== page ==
Specifying the relative point value and the approximate time limit helps students allocate their time in answering several essay questions because the directions clarify the relative merit of each essay question. Without such guidelines students may feel at a loss as to how much time to spend on a question. When deciding how much time should be spent on a question, keep the slower students and students with certain disabilities in mind. Also make sure that students can be realistically expected to provide an adequate answer in the given and/or the suggested time.
Question: How are the processes of increasing production and improving quality in a manufacturing plant similar or different based on cost?
Imperative statement: Compare and contrast the processes of increasing production and improving quality in a manufacturing plant based on cost.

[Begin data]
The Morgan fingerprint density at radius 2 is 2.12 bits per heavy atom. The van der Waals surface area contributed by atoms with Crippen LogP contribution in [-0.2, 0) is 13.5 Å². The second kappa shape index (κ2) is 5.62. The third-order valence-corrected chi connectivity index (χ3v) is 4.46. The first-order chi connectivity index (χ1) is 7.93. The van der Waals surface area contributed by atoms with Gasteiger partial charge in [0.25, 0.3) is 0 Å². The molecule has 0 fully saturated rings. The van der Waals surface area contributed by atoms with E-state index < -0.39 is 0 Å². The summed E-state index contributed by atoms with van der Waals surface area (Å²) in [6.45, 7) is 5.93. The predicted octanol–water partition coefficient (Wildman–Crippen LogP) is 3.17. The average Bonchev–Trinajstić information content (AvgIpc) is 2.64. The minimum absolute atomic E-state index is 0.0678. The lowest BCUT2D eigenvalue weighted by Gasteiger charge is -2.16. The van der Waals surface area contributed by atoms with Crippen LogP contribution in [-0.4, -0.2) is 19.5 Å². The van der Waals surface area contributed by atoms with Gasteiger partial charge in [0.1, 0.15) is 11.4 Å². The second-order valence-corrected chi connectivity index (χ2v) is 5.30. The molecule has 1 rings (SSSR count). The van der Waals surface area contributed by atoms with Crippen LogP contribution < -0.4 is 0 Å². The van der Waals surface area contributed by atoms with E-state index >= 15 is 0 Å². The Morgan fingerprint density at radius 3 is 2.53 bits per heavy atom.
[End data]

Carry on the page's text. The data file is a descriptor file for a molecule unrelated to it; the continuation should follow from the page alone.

Students should know what criteria will be applied to grade their responses. As long as the criteria are the same for the grading of the different essay questions they don’t have to be repeated for each essay question but can rather be stated once for all essay questions. Consider the following example.
If teachers intend to grade the content and the form of student responses to the essay question, they should specify the relative point value for the content and the relative point value for the form.
Only a very limited number of essay questions can be included on a test because of the time required for students to respond to them and the time required for teachers to grade the responses. This creates a challenge with regards to designing valid essay questions. Focused essay questions are better suited to assess the depth of student learning within a subject whereas less-focused essay questions are better suited to assess the breadth of student learning within a subject. Hence, there is a trade-off when choosing between several short essay questions or one long one.